November 23, 2022
  • November 23, 2022

What the Growth of the Term Health Insurance Market Means for Providers

By on September 28, 2022 0

A recent study indicates that temporary health insurance plans will become increasingly popular over the next few years. Health insurance expert Melanie Musson urges insurers to develop plans to meet this area of ​​growing demand.

Term insurance is an important bridge between traditional health insurance plans. Insurers looking to capitalize on a growing market should consider adding temporary health insurance options to their list of available plans.

Why should temporary health insurance plans gain popularity?

According to, recently released data indicates strong growth expected for term insurance plans.

Health care is expensive and these rising health care costs are passed on to insurers contracted to pay claims. Then, the insurers’ costs are passed on to the consumer through higher premiums.

Many consumers simply cannot afford a traditional health insurance plan. Others may have missed out on open healthcare market enrollment and need something to protect them from potentially catastrophic healthcare costs. And others may be between two employer-sponsored health plans and are looking for a health plan to bridge the gap.

As in the health insurance sector, temporary car insurance policies have not been an option historically. If someone needed car insurance for a short period of time, they would have to purchase a traditional six-month or annual policy, cancel it as needed, and wait for a refund.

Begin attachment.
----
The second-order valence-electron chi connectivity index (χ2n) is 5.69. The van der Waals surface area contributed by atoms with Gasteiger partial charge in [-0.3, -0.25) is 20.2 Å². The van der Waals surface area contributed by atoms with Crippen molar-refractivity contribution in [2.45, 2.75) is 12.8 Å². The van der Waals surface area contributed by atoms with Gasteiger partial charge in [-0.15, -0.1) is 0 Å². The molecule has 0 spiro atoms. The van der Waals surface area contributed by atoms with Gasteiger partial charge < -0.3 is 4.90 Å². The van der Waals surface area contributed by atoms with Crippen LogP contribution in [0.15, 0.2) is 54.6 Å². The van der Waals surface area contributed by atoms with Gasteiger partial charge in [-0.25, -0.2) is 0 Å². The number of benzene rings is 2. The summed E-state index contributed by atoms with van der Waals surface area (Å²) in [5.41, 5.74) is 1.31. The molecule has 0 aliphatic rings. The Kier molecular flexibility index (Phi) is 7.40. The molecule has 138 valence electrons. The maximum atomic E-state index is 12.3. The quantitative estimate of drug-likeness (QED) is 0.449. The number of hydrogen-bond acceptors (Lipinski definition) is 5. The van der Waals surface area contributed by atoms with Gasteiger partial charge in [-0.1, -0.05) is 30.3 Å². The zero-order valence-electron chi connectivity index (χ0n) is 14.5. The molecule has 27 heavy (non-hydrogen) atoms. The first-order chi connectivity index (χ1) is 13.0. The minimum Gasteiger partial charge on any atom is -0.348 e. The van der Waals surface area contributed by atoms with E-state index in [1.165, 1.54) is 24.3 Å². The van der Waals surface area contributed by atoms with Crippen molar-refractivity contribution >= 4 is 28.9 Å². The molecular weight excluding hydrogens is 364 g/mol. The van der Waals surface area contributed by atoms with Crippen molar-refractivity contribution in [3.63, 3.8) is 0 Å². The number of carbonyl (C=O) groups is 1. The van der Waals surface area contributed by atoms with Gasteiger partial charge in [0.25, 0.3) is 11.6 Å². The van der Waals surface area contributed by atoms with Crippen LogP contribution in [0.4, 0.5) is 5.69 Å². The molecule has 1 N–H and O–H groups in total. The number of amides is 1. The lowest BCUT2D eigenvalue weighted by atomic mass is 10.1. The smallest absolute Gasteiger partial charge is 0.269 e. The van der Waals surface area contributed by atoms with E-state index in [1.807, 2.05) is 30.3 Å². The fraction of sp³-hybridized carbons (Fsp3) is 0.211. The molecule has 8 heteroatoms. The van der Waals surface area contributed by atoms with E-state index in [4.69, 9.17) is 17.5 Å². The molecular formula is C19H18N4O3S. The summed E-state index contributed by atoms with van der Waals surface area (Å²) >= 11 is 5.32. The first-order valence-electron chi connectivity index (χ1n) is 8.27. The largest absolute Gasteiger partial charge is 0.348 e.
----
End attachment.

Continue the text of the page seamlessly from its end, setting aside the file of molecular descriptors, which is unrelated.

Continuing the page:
But car insurance providers are starting to offer plans to meet consumer demand, and health insurance providers are following suit.

How can temporary health insurance plans benefit providers?

Temporary health insurance plans require providers to assume minimal risk. Since term plans do not have to comply with Affordable Care Act guidelines, they can exclude pre-existing conditions and there is no requirement to cover 100% preventative health care.

Note that even ACA-compliant companies face changing guidelines regarding preventive care.

Short-term plan providers may also price their plans based on age and medical history. This freedom allows them to set rates that reflect individual risk.

Consumers interested in short-term plans are not looking for traditional health insurance coverage; they are looking for something to protect them from financial collapse if they experience a catastrophic change in their health.

Since the risk of catastrophic health problems is low for most individuals, insurers can assume this risk without significant risk of financial loss.

Insurance companies committed to thinking outside the box and evolving with society should consider temporary health insurance options to meet the expected increase in demand.